U.S. equities started the week strong, recovering from losses last week and were able to withstand pullbacks in the following trading days to end the week positive. Earnings estimates for the first quarter have been revised down and are expected to show negative growth based on last year’s levels.
Economic data for the U.S. economy continues to suggest weakness, save for a few bright spots. The March jobs report showed 126,000 new jobs for the month of March, about 50% of what economists had expected.
Chinese economic data has also sparked concern. PMI indicators and manufacturing levels both fell according to recent reports. Markets are increasingly expecting stimulus, pushing equities higher, based upon rhetoric from Chinese leaders.
Europe remains one of the few sources around the world providing positive economic data, albeit overcoming low standards. Consumer confidence and PMI indicators, among others, have stopped their downward trends of 2014.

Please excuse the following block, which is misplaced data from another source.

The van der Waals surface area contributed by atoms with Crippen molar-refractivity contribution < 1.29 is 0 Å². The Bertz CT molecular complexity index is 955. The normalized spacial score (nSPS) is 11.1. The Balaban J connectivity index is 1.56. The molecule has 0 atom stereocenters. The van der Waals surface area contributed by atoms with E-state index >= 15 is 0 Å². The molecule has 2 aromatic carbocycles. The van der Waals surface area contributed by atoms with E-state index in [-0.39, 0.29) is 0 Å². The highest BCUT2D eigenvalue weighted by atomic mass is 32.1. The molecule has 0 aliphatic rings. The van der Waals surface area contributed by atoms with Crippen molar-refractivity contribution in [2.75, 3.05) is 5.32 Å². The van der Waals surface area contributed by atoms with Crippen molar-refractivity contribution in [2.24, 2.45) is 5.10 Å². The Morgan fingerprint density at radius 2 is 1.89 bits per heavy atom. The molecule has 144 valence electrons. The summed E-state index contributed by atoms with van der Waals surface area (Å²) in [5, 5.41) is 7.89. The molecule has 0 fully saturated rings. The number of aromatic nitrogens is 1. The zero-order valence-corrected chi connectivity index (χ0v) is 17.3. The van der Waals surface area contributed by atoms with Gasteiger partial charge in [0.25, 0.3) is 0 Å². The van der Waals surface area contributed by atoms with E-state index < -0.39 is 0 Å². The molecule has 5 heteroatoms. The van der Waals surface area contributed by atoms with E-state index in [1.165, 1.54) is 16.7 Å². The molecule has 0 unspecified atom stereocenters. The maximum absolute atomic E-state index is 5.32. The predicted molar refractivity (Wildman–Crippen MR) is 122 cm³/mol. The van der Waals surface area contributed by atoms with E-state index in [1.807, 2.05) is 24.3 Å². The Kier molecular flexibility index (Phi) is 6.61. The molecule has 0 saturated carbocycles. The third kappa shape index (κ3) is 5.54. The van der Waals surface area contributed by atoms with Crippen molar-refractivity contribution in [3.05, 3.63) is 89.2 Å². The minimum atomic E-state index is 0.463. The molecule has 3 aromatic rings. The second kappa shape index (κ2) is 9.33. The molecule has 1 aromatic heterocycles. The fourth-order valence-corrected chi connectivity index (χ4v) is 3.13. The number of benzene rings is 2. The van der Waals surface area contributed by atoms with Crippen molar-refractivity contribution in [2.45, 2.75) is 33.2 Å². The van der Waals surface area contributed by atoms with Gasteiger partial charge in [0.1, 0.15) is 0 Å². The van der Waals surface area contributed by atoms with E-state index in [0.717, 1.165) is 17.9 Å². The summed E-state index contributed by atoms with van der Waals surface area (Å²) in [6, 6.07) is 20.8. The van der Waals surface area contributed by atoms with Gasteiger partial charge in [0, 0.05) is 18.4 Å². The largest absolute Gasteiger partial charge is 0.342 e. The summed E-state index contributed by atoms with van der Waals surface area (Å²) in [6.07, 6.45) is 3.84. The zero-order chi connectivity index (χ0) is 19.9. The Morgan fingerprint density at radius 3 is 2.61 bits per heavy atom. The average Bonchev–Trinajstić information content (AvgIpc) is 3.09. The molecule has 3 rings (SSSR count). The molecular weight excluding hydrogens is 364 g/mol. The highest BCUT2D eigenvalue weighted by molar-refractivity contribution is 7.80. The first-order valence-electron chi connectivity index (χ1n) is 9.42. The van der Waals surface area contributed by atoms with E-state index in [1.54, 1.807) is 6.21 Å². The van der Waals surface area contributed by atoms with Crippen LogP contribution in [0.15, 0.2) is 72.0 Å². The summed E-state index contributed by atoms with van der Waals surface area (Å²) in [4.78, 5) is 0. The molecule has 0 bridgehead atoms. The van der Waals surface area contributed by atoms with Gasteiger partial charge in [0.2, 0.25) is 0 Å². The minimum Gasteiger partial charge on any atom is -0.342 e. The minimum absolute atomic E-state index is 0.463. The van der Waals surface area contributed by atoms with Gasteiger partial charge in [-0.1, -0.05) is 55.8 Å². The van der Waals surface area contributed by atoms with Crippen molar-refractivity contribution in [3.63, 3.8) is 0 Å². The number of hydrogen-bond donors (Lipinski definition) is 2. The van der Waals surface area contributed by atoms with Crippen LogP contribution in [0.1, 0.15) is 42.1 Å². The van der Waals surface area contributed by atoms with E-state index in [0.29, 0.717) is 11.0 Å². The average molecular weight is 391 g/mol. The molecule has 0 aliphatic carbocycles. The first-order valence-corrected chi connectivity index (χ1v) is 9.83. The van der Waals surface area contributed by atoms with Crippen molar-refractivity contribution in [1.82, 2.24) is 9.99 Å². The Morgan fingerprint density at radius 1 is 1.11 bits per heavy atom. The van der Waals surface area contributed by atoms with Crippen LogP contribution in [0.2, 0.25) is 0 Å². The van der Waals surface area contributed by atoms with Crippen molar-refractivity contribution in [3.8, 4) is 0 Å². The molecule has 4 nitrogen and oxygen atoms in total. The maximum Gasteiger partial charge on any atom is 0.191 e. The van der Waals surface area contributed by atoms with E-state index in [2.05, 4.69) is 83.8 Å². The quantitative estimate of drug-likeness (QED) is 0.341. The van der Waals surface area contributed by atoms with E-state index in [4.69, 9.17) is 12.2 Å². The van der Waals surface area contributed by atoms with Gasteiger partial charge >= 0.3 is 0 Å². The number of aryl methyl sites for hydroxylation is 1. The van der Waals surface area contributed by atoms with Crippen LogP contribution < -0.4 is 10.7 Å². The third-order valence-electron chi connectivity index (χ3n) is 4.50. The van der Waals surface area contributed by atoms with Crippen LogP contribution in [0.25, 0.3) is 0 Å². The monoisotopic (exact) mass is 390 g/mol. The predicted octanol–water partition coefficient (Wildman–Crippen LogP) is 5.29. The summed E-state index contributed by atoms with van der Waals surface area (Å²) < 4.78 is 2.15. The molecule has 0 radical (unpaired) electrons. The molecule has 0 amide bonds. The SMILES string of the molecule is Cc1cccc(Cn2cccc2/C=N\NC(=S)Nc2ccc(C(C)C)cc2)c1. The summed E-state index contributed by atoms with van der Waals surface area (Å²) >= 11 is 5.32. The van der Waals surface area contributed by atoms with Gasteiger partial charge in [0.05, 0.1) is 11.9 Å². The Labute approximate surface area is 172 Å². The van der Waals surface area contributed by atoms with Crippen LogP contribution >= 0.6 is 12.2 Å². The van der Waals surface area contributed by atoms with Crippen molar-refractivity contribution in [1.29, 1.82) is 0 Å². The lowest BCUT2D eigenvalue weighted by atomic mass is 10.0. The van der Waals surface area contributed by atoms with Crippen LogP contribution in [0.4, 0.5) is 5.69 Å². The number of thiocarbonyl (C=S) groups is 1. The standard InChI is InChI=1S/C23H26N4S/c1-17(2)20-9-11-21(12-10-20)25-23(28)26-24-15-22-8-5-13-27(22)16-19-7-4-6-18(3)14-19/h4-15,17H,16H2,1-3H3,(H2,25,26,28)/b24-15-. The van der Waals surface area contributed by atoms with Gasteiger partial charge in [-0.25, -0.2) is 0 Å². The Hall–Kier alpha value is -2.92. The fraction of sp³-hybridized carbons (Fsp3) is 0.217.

While European data offers some encouragement the drama surrounding Greece continues to cast a dark cloud over the Continent. Greece has a payment due to the IMF on April 9th and there is not a clear certainty it will be able to meet the payment. Missing the IMF dues could spark defaults on other debt according to reports.
The dollar continues to strengthen, especially against currencies of emerging markets. Nations like Brazil and Turkey have seen sharp pressure on the real and lira respectively. Australia’s dollar has reached its lowest point since 2009 as well, thanks to weakness in commodities.
A deal between the world’s main nuclear powers and the nation of Iran offers a new source of pressure for energy markets going forward. A removal of sanctions could put Iranian oil on the market, adding to growing global supply.